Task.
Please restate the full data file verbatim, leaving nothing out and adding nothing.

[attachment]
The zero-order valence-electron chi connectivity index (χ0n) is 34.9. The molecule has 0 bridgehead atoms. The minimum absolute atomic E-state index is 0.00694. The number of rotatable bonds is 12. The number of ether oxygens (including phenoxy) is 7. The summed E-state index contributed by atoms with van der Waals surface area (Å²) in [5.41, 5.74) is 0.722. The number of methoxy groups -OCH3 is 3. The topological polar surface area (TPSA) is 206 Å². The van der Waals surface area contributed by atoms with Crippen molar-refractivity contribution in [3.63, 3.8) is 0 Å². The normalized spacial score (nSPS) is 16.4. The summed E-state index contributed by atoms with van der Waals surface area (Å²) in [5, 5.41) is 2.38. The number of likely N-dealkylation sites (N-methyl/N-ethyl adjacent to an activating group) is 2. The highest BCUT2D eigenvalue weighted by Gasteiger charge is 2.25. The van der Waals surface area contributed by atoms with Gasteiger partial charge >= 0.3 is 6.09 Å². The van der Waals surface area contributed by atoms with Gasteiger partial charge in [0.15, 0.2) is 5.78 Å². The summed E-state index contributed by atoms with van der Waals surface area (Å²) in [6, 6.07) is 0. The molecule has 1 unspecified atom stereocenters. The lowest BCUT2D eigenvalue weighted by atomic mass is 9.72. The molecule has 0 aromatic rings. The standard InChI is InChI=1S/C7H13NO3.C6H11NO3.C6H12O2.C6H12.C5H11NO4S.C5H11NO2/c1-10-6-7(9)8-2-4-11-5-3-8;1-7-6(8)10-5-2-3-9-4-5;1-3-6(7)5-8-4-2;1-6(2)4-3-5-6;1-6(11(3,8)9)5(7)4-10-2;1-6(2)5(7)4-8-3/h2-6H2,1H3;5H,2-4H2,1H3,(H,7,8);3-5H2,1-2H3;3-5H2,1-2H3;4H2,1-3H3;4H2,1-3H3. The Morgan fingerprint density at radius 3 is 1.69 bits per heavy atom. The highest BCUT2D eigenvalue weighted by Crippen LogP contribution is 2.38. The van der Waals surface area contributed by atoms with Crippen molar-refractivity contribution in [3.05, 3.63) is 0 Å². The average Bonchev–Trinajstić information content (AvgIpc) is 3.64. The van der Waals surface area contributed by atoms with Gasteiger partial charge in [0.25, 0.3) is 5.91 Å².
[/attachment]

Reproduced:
The zero-order valence-electron chi connectivity index (χ0n) is 34.9. The molecule has 0 bridgehead atoms. The minimum absolute atomic E-state index is 0.00694. The number of rotatable bonds is 12. The number of ether oxygens (including phenoxy) is 7. The summed E-state index contributed by atoms with van der Waals surface area (Å²) in [5.41, 5.74) is 0.722. The number of methoxy groups -OCH3 is 3. The topological polar surface area (TPSA) is 206 Å². The van der Waals surface area contributed by atoms with Crippen molar-refractivity contribution in [3.63, 3.8) is 0 Å². The normalized spacial score (nSPS) is 16.4. The summed E-state index contributed by atoms with van der Waals surface area (Å²) in [5, 5.41) is 2.38. The number of likely N-dealkylation sites (N-methyl/N-ethyl adjacent to an activating group) is 2. The highest BCUT2D eigenvalue weighted by Gasteiger charge is 2.25. The van der Waals surface area contributed by atoms with Gasteiger partial charge >= 0.3 is 6.09 Å². The van der Waals surface area contributed by atoms with Gasteiger partial charge in [0.15, 0.2) is 5.78 Å². The summed E-state index contributed by atoms with van der Waals surface area (Å²) in [6, 6.07) is 0. The molecule has 1 unspecified atom stereocenters. The lowest BCUT2D eigenvalue weighted by atomic mass is 9.72. The molecule has 0 aromatic rings. The standard InChI is InChI=1S/C7H13NO3.C6H11NO3.C6H12O2.C6H12.C5H11NO4S.C5H11NO2/c1-10-6-7(9)8-2-4-11-5-3-8;1-7-6(8)10-5-2-3-9-4-5;1-3-6(7)5-8-4-2;1-6(2)4-3-5-6;1-6(11(3,8)9)5(7)4-10-2;1-6(2)5(7)4-8-3/h2-6H2,1H3;5H,2-4H2,1H3,(H,7,8);3-5H2,1-2H3;3-5H2,1-2H3;4H2,1-3H3;4H2,1-3H3. The Morgan fingerprint density at radius 3 is 1.69 bits per heavy atom. The highest BCUT2D eigenvalue weighted by Crippen LogP contribution is 2.38. The van der Waals surface area contributed by atoms with Crippen molar-refractivity contribution in [3.05, 3.63) is 0 Å². The average Bonchev–Trinajstić information content (AvgIpc) is 3.64. The van der Waals surface area contributed by atoms with Gasteiger partial charge in [0.25, 0.3) is 5.91 Å².